Reaction to President Barack Obama’s new rules regarding coal emissions is drawing mixed reaction from Hoosiers policy makers, most of it negative.
The plan calls for a 32 percent cut in emissions by 2030. The President says the emissions cut will curb greenhouse gases and spark growth in new technology, however opponents say it will drive up energy costs and not have much impact on climate change.
Here is the reaction…
U.S. Senator Dan Coats
- “President Obama’s actions circumvent Congress and will completely restructure Indiana’s electricity sector by executive fiat. These finalized rules will substantially raise electricity rates for Hoosier families, jeopardize grid reliability and cost jobs, all while yielding potentially negligible global carbon dioxide reductions. These rules will force irrevocable and costly compliance actions by Indiana’s energy companies before the courts can determine the legality of the rules. In addition to legal questions, the EPA’s announcement ignores the progress the utility industry has made in recent years. Energy providers in Indiana and across the country have spent tens of billions in capital investment for air pollution controls resulting in significant declines in emissions. These rules impose additional cumbersome regulations that fail to fully appreciate the industries current progress as much as they ignore the costs that will be impose. By trumpeting these regulations, the president is putting his legacy before the well-being of Hoosiers and Indiana’s economy. Congress should act swiftly to overturn these rules and focus on pursuing pragmatic solutions to steward energy resources and grow the economy.”
Jesse Kharbonda, Hoosier Environmental Council
- “The Clean Power Plan sends a clear, strong signal to companies that want to build, invest, and install energy-saving equipment, solar, and wind, that our country is moving in a low-carbon direction and that there is a big market for their low-carbon products. Indiana should embrace, not resist, this Plan, because it has more to gain than most states — we’re second in the nation in potential clean energy jobs per person! And while opponents of the Clean Power Plan describe the plan as being really burdensome and costly for Indiana, the irony is that Indiana would have easily met its 2020 goals under the plan had Indiana’s legislature and Governor’s office not gutted the Energizing Indiana program last year.”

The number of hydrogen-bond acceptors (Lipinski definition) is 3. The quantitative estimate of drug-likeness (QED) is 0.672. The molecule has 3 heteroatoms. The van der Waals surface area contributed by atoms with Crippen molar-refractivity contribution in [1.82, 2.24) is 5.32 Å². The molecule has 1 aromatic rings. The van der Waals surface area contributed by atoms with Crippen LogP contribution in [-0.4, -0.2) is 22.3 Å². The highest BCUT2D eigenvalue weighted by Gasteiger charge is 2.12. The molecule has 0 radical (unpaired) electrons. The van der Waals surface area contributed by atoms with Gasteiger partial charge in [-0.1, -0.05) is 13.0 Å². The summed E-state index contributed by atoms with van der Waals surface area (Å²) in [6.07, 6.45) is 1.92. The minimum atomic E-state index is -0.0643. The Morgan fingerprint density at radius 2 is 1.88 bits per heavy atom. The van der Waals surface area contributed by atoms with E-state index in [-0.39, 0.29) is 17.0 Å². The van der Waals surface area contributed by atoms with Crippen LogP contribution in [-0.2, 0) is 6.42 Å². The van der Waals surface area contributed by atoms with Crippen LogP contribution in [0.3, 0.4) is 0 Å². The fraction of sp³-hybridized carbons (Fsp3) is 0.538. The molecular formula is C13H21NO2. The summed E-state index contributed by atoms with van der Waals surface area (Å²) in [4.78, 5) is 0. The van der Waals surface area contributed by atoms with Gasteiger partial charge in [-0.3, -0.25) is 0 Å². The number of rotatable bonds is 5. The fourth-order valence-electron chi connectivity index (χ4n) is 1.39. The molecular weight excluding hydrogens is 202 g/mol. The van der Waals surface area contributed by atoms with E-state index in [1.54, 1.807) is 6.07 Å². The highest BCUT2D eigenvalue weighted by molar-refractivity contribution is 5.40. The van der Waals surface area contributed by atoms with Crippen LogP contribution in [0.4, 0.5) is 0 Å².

Governor Mike Pence
- “When it comes to energy policy, this Administration continues to place its environmental agenda ahead of the interests of Hoosier ratepayers, jobs and the economy. Here in Indiana, homeowners and businesses rely on coal-burning power plants for low-cost, reliable energy. Yet little to no consideration was given to states like ours throughout the development of the EPA’s final rule and that is simply not acceptable. Throughout this process, Indiana has called time and again for these ill-conceived rules to be withdrawn, and I informed the Administration that unless the final rule was demonstrably and significantly improved, Indiana would not comply. In the days ahead, my Administration will carefully review the final rule to determine if the Obama Administration was listening. If the final rule is not significantly improved, then Hoosiers can be assured that on behalf of families, businesses and other ratepayers, Indiana will not comply. Indiana will also continue to vigorously challenge the legality of this rule in the federal courts. Far too much is at stake for jobs and the economy in Indiana for us to do anything less.”
Barbara Quandt, National Federation of Independent Businesses
- “Indiana businesses will be hit particularly hard by this new rule. Energy is necessary to provide every service and manufacture every product. The Hoosier state relies heavily on coal and will be disproportionally impacted by higher electricity prices. These costs will have to be passed on to consumers, leaving us all with higher prices across the board. We’ll be more heavily reliant on forms of energy that aren’t reliable,” said Quandt. The sun doesn’t always shine and the wind doesn’t always blow. To the extent that we’re dependent on those forms of energy we’re creating our own supply shortages. Small businesses need affordable, dependable electricity to serve their customers and this regulation undermines both.”
Indiana Attorney General Greg Zoeller says his office is joining 15 other states to block the implementation of the new rules.